The Centers for Disease Control and Prevention (CDC) reports three cases of listeriosis have been identified in Texas as part of the outbreak, related to products made at Blue Bell's Oklahoma plant. The Texas patients were hospitalized for unrelated problems before they developed listeriosis between 2011 and 2014. One additional patient from Texas with listeriosis in 2010 has been identified, and whole genome sequencing testing is under way to determine whether the case is related to this outbreak.

Physicians and other health care professionals can also access the CDC’s guidance document, "Suggested framework for medical management of people at elevated risk for invasive listeriosis who are exposed to Listeria monocytogenes." 

DSHS says diagnostic testing should include cultures of blood and other specimens, such as cerebrospinal fluid, as indicated by the clinical presentation. People at high risk for invasive listeriosis include: 

  • Pregnant women, 
  • Adults 65 and older, and 
  • People with weakened immune systems.  

According to DSHS, the incubation period for invasive Listeria infection is typically a few days to one month but can be up to 70 days. Symptoms may include fever and muscle aches, sometimes preceded by diarrhea and other gastrointestinal symptoms.

DSHS urges health care professionals and laboratories to promptly report confirmed listeriosis cases to their local health department or DSHS, which can be reached by phone at (800) 705-8868 or by fax at (512) 776-7616. All Listeria monocytogenes isolates should be sent to the DSHS laboratory.

Anyone who has consumed any recalled Blue Bell Creameries products is at risk of exposure. Exact product descriptions and codes for recalled products can be found on Blue Bell's consumer information website 

TMAIT Action Ad Sept 14

ACIP Recommends 9-Valent HPV Vaccine; New App Available

In February, the Advisory Committee on Immunization Practices (ACIP) recommended nonavalent human papillomavirus (HPV) vaccine as one of three HPV vaccines that can be used for routine vaccination in men and women. ACIP recommends routine HPV vaccination begin at age 11 or 12. The vaccination series can be started as early as age 9. 

ACIP also recommends vaccination for females aged 13 to 26 and for males aged 13 through 21 who have not been vaccinated previously or who have not completed the three-dose series. Males aged 22 to 26 may be vaccinated.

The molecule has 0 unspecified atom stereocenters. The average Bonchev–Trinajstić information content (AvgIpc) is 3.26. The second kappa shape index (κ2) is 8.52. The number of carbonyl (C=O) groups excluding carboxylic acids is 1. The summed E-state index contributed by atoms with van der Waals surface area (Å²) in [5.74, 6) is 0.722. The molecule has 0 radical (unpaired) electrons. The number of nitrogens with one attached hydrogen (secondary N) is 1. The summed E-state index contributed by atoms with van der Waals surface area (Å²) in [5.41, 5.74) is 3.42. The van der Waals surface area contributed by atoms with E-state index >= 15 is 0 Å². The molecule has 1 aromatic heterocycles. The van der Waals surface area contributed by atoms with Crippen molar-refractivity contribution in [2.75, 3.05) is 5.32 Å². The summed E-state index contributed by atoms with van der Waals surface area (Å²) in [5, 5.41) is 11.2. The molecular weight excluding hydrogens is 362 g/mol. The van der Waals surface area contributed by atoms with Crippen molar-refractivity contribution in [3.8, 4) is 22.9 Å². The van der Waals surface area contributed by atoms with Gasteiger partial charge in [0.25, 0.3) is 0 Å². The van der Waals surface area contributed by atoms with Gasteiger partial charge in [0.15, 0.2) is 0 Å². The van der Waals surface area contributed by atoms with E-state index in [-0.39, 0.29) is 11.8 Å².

According to ACIP, the bivalent, quadrivalent, and nonavalent vaccines all protect against HPV 16 and 18, types that cause about 66 percent of cervical cancers and the majority of other HPV-attributable cancers in the United States. The nonavalent vaccine targets five additional cancer-causing types, which account for about 15 percent of cervical cancers. The quadrivalent and nonavalent vaccines also protect against two types of the disease that cause anogenital warts.

Meanwhile, the 2015 child and adolescent immunization schedule and adult immunization schedule have been released. 

Health care professionals who recommend or administer vaccines can access all 2015 CDC-recommended immunization schedules and footnotes using the CDC Vaccine Schedules app. Optimized for tablets and useful on smartphones, the app shows the child, adolescent, and adult vaccines recommended by ACIP. 

  • If you previously downloaded the 2014 app, you must download the 2015 version, release 2.0.1. Check your app store or app library for updates.
  • If you are new to the free Vaccine Schedules app, see instructions on downloading to iOS and Android devices.   

Register for TexMed 2015

Register today for TMA's free annual conference, and join thousands of your fellow Texas physicians, as TexMed 2015 arrives in Austin May 1-2 for a weekend of advocacy, education, and collaboration. 

TexMed is TMA's largest event of the year, offering free continuing medical education (CME), an extensive gathering of exhibitors to help with every aspect of your practice, and, because we're in Austin, a special Thursday event at the Capitol. See all the details and register online.

At TexMed 2015, you can meet with elected officials face-to-face to voice the priorities for medicine this legislative session, participate in your choice of more than 80 hours of free CME including two general sessions, and mingle and network with your colleagues from across the state. There's nothing quite as impactful as thousands of Texas physicians coming together in one place to form one unified voice.

The latest in your colleague's quality improvement initiatives will be on display during the third annual TexMed Poster Session — an author-hosted walk-through on Saturday from 8 am to 9 am. Categories have been expanded this year to offer physicians and medical practice staff more opportunities to participate. For additional information or to submit your own application to participate, visit the poster session webpage.

The TMA group block at the Hilton Austin has sold out. Additional guest rooms have been reserved at the Hilton Garden Inn Austin Downtown. Reservations at the Hilton Garden Inn must be made by phone, (877) 782-9444, or email.

For a full schedule of events, CME, exhibitors, lodging information, fun things to do in and around Austin, and how to get more involved in TMA policy creation, visit the TMA website

Apply for the TMA Leadership College by July 1

TMA is now accepting applications for the TMA Leadership College Class of 2015. The deadline to apply is July 1.

The TMA Leadership College, established in 2010 as part of TMA's effort to ensure strong and sustainable physician leadership within organized medicine, is geared toward active TMA members younger than 40 or who are in the first eight years of practice.

Graduates serve as thought leaders who can close the divide between clinicians and health care policymakers and as trusted leaders within their local communities. Many also receive priority consideration for appointment to TMA councils and committees.